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Forests critic keeping an eye on salvage wood subsidy program

Eyes on salvage subsidy

Opposition forests critic Mike Bernier is taking a wait and see attitude to the provincial government's recently-announced doubling of funding to Forest Enhancement Society of B.C.

For 2023, FESBC will have $50 million to distribute. Projects funded through FEBC subsidize retrieval of fire-damaged wood and logging waste from areas too remote or costly to access.

Premier David Eby announced the allotment in January while attending the Truck Loggers Association Convention in Vancouver.

"Doubling in essence is good, if we get results with it," Bernier said Tuesday.

However, Bernier said the better strategy is to give forest companies the certainty they need to make investment decisions.

"To know that if they apply for permits, there will be a timeline that they can follow, that they'll have access to timber and that they can look at reducing costs for them," he said. "That's what these companies want."

The announcement came shortly after Canfor announced it will be shutting down a line at its Prince George Pulp and Paper Mill.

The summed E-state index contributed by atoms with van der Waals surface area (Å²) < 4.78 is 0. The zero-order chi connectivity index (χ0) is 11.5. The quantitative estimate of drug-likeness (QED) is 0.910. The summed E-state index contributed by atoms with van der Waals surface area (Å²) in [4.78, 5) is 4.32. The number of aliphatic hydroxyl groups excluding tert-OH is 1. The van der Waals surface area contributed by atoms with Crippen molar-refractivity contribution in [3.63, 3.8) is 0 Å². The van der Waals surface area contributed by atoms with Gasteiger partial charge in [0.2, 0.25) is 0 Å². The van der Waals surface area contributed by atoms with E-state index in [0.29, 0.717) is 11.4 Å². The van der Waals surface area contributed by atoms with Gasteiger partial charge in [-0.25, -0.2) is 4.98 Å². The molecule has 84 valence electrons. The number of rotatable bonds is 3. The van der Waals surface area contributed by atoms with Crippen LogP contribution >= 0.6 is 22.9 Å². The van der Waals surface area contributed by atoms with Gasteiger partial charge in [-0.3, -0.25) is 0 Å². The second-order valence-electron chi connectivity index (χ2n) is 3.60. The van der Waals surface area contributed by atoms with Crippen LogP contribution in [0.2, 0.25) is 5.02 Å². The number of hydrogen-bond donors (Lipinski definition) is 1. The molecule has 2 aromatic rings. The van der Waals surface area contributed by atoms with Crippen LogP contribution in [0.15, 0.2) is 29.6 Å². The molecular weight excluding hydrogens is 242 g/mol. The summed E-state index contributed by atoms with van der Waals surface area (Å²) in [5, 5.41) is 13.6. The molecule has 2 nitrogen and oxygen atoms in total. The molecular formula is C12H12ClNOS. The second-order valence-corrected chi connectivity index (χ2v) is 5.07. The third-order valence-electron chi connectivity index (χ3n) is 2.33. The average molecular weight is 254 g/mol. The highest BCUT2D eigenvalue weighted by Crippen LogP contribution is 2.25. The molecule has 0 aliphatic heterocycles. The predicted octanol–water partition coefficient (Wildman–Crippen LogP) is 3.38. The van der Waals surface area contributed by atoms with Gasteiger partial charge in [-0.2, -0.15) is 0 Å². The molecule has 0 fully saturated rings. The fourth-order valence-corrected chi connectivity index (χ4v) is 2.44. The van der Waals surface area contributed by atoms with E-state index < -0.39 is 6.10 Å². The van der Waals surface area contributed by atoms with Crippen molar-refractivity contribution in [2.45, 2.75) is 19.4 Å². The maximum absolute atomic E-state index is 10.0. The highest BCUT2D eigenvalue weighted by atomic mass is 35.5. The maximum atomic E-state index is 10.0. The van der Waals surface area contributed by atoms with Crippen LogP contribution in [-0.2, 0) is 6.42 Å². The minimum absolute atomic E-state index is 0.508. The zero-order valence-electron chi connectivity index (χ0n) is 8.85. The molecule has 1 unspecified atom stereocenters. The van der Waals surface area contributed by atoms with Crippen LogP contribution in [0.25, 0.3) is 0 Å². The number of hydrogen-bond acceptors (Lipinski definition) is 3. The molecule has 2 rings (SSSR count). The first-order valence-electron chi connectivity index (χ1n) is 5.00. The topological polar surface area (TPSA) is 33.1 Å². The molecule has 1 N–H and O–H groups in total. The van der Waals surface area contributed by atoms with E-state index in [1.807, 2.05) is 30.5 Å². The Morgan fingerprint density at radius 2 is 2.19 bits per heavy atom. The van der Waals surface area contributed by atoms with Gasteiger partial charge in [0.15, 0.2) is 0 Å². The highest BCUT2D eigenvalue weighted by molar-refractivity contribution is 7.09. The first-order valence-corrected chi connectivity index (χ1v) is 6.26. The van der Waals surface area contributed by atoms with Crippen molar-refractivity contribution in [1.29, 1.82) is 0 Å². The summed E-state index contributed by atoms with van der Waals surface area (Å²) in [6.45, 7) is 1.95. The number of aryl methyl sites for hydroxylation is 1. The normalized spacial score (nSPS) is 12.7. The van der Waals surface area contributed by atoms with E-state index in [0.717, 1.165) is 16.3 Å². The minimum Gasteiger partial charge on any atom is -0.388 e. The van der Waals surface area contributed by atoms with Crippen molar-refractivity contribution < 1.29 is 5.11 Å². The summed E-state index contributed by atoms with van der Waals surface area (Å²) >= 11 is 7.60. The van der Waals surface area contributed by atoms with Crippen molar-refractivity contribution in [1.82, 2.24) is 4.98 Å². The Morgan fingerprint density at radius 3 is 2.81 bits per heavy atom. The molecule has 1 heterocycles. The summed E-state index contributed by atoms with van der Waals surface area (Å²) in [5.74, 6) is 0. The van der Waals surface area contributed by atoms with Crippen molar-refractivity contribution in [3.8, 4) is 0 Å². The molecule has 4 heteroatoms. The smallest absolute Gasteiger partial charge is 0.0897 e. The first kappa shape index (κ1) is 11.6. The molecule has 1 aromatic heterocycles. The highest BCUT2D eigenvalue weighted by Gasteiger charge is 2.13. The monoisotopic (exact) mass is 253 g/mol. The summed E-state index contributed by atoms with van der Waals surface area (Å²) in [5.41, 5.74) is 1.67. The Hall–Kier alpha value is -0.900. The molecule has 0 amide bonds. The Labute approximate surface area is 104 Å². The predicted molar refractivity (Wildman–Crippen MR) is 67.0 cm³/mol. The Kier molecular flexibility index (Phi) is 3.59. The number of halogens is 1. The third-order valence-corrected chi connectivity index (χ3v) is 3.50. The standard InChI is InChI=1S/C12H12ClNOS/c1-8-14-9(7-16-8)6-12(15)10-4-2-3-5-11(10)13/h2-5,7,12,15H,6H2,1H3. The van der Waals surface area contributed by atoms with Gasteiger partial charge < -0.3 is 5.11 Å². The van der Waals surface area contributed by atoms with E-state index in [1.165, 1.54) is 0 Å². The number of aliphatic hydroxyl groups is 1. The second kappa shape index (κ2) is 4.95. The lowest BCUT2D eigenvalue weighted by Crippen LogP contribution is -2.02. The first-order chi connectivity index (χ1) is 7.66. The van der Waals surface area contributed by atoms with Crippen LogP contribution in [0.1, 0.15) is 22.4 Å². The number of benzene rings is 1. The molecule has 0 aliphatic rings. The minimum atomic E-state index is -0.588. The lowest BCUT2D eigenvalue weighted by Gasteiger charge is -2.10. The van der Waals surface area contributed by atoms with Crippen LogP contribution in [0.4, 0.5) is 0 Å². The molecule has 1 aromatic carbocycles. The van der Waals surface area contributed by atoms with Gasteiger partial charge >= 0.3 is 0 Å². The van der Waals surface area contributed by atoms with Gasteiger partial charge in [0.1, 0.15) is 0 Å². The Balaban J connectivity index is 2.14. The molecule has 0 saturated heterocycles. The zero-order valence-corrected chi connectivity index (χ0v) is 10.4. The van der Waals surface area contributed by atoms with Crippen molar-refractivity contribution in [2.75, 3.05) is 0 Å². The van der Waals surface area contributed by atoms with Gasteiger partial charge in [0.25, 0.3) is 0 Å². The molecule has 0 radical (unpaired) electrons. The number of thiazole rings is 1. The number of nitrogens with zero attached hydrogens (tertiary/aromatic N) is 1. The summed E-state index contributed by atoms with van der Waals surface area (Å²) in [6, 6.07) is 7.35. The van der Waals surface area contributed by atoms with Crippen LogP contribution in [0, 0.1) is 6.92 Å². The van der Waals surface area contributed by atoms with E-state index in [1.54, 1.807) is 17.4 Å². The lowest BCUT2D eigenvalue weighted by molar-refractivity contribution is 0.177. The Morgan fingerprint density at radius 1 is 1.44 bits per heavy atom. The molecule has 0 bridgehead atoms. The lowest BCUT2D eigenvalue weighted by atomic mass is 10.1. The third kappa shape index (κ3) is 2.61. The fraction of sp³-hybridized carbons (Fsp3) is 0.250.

Whether Canfor will take advantage of the latest allotment remains to be seen but according to the Ministry of Forests, between October 2019 and January 2022, FEBC aided Canfor to the tune of $3.7 million to pull from the surrounding area low-grade fibre suitable for pulp that would otherwise be burned and have it trucked to the mill. In turn Canfor spent $29.4 million, based on $50 per cubic metre of the 587,769 cubic metres that was was retrieved.

Bernier, the B.C. Liberal MLA for Peace River South, said he will also be keeping an eye on details surrounding a $90-million fund to encourage job development in the value-added forestry sector when a program guide and proposal form are released on February 28.

As it stands, the government has said that through the fund, Victoria will contribute up to $50,000 towards completion of business plans and technical assessments for fledgling capital projects and up to $10 million for "investment-ready" capital projects. Examples of the latter include "adopting innovative processes to manufacture value-added forestry products from biomass or other alternatives," according to a government backgrounder.

"We'll be watching that for sure and it's right back to the same thing," Bernier said. "I'm all in favour of making sure that we put in policies and supports if they're going to tangibly support and keep people working in our communities. If it's just for political gain, if the government's making announcements and there's no substance behind it, then that's where I have a problem because that doesn't help anybody."



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